Vaccination for Invasive Canine Meningioma Induces in Situ Production of Antibodies Capable of Antibody-Dependent Cell-Mediated Cytotoxicity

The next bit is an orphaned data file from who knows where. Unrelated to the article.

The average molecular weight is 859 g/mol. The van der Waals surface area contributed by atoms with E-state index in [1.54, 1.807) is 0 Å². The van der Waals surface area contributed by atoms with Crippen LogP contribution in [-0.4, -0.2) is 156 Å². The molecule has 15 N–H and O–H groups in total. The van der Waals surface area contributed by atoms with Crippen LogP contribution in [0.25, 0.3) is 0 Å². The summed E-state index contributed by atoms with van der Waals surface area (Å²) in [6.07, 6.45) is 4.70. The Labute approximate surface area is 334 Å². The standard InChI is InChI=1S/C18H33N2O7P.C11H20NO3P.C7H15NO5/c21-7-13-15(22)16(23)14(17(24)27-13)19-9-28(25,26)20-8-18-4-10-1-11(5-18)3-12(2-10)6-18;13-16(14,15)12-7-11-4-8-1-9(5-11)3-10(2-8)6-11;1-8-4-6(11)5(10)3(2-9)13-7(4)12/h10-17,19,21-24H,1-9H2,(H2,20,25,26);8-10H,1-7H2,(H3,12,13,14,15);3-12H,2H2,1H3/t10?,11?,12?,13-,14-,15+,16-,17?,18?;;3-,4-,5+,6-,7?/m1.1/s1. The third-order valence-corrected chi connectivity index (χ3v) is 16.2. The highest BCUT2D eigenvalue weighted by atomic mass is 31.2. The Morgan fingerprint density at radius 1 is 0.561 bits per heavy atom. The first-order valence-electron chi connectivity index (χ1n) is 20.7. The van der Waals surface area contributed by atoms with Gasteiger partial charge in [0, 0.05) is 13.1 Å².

Malignant and atypical meningiomas are resistant to standard therapies and associated with poor prognosis. Despite progress in the treatment of other tumors with therapeutic vaccines, this approach has not been tested preclinically or clinically in these tumors. Spontaneous canine meningioma is a clinically meaningful but underutilized model for preclinical testing of novel strategies for aggressive human meningioma. We treated 11 meningioma-bearing dogs with surgery and vaccine immunotherapy consisting of autologous tumor cell lysate combined with toll-like receptor ligands. Therapy was well tolerated, and only one dog had tumor growth that required intervention, with a mean follow up of 585 days. Interferon gamma elaborating T cells were detected in the peripheral blood of two cases, but vaccine-induced tumor-reactive antibody responses developed in all dogs. Antibody responses were polyclonal, recognizing both intracellular and cell surface antigens, and heat shock protein 60 was identified as one common antigen. Tumor-reactive antibodies bound allogeneic canine and human meningiomas, demonstrating common antigens across breed and species. Histological analysis revealed robust infiltration of antibody-secreting plasma cells into the brain around the tumor in post-treatment compared to pre-treatment samples. Tumor-reactive antibodies were capable of inducing antibody dependent cell-mediated cytotoxicity to autologous and allogeneic tumor cells. These data demonstrate the feasibility and immunologic efficacy of vaccine immunotherapy for a large animal model of human meningioma and warrant further development towards human trials.